Also in data communication with the bus 412 is a document processor interface 422. The document processor interface 422 suitably provides connection with hardware 432 to perform one or more document processing operations. Such operations include copying accomplished via copy hardware 424, scanning accomplished via scan hardware 426, printing accomplished via print hardware 428, and facsimile communication accomplished via facsimile hardware 430. It is to be appreciated that the controller 400 suitably operates any or all of the aforementioned document processing operations. Systems accomplishing more than one document processing operation are commonly referred to as multifunction peripherals or multifunction devices.

Functionality of the subject system 100 is accomplished on a suitable document processing device, such as the document processing device 104, which includes the controller 400 of FIG. 4, (shown in FIG. 1 as the controller 108) as an intelligent subsystem associated with a document processing device. In the illustration of FIG. 5, controller function 500 in the preferred embodiment includes a document processing engine 502. A suitable controller functionality is that incorporated into the TOSHIBA e-Studio system in the preferred embodiment. FIG. 5 illustrates suitable functionality of the hardware of FIG. 4 in connection with software and operating system functionality, as will be appreciated by one of ordinary skill in the art.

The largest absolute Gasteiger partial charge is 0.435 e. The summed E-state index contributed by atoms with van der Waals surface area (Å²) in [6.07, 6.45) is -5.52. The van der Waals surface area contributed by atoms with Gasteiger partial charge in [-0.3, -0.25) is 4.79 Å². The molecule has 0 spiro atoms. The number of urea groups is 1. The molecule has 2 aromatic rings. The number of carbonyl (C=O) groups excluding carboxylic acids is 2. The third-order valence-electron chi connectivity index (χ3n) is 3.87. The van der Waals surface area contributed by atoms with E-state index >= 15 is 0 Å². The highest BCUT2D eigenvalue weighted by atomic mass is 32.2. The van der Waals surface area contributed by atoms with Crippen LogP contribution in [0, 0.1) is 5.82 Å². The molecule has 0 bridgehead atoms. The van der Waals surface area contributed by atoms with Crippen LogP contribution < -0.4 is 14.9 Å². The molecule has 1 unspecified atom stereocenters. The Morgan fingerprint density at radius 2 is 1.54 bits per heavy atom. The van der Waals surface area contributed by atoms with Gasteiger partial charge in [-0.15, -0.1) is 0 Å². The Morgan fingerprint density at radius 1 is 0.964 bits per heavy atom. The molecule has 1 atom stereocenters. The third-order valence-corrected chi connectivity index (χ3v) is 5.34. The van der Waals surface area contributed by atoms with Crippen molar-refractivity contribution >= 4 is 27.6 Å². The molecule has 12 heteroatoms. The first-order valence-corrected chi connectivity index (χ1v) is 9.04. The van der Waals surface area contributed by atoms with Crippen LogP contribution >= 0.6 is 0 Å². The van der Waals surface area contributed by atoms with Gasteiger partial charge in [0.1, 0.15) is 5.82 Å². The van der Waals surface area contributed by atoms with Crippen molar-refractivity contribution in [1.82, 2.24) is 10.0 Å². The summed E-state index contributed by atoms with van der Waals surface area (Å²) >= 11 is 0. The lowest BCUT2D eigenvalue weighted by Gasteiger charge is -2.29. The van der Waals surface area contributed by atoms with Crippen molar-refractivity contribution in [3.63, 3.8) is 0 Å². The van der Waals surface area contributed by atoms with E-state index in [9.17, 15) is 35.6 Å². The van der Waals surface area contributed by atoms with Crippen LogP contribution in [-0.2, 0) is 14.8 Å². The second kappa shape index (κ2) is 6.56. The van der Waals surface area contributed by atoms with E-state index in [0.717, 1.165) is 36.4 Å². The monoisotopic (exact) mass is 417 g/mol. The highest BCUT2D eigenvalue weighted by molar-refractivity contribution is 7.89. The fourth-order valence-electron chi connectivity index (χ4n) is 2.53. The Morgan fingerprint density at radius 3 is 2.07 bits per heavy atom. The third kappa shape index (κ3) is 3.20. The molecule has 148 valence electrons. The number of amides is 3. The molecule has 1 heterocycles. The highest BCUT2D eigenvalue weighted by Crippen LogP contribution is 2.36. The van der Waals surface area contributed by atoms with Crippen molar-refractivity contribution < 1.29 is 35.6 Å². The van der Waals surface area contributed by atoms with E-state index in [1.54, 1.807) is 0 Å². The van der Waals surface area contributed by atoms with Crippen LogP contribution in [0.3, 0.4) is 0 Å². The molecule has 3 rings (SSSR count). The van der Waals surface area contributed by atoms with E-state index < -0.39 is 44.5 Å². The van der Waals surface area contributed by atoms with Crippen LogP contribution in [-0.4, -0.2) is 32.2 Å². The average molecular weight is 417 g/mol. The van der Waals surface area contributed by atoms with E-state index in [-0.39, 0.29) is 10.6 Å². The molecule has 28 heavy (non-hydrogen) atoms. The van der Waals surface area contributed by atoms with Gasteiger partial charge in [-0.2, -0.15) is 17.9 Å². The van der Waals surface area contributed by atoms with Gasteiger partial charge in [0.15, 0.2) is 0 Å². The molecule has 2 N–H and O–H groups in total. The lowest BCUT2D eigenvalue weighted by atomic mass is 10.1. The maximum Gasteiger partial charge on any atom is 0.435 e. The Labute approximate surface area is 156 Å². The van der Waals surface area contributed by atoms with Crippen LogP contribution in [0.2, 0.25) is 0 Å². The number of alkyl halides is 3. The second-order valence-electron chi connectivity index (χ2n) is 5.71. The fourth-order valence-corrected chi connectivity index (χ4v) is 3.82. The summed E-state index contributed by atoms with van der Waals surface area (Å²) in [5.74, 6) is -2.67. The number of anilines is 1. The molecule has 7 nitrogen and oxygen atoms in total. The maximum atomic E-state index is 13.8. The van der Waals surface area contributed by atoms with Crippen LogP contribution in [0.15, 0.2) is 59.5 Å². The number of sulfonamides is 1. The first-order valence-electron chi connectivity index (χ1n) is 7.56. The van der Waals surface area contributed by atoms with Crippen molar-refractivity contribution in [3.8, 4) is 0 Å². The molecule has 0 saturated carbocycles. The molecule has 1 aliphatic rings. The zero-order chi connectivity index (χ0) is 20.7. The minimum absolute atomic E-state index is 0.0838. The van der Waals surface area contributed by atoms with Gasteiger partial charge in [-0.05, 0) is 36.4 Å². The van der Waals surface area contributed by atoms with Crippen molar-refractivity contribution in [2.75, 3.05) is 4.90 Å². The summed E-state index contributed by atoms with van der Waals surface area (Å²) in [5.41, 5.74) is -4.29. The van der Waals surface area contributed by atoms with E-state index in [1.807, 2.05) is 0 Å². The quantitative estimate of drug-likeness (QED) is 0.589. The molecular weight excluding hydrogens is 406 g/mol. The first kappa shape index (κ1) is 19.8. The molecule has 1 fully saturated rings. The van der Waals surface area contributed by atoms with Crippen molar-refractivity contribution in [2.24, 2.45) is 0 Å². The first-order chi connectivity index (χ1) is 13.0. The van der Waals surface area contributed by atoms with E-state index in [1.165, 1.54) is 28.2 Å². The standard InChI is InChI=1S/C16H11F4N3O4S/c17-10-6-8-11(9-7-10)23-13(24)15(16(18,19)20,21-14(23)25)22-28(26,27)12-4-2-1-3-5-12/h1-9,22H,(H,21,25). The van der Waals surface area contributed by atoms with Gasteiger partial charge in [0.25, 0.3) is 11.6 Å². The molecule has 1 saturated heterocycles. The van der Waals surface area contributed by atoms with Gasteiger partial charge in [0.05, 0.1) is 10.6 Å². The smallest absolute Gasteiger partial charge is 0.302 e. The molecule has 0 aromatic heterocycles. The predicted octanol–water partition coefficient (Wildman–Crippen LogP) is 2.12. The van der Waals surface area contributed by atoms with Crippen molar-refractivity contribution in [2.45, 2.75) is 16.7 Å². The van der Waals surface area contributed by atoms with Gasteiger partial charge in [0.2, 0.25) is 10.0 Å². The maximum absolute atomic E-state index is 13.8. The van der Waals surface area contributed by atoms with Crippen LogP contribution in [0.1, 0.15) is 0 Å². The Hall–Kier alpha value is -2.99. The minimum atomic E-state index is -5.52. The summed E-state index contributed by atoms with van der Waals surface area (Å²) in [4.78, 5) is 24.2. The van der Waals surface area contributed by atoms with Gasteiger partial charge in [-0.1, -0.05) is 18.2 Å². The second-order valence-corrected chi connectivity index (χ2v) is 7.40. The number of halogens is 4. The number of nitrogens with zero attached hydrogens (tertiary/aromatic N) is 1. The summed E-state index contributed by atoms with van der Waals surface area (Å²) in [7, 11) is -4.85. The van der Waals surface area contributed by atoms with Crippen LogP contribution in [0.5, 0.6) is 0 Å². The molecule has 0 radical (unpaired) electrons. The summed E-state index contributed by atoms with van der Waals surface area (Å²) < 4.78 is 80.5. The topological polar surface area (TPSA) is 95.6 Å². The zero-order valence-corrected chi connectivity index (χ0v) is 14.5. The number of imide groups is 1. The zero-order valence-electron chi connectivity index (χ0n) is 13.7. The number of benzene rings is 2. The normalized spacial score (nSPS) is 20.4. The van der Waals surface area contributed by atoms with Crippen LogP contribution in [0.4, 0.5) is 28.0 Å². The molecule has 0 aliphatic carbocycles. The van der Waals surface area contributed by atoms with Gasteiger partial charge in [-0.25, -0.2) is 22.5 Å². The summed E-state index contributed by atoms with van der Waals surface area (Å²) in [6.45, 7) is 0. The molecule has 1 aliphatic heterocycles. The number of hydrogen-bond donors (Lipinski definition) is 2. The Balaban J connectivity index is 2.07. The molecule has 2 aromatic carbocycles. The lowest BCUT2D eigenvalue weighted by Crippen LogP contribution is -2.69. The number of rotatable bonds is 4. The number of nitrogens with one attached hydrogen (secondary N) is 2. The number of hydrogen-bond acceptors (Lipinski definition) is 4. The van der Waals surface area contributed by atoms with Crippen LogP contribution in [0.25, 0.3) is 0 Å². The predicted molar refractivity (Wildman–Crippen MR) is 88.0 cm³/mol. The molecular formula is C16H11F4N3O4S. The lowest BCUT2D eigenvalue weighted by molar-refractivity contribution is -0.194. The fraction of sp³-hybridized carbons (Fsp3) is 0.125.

In the preferred embodiment, the engine 502 allows for printing operations, copy operations, facsimile operations, and scanning operations. This functionality is frequently associated with multi-function peripherals, which have become a document processing peripheral of choice in the industry. It will be appreciated, however, that the subject controller does not have to have all such capabilities. Controllers are also advantageously employed in dedicated or more limited-purpose document processing devices that may provide any one or more of the document processing operations listed above.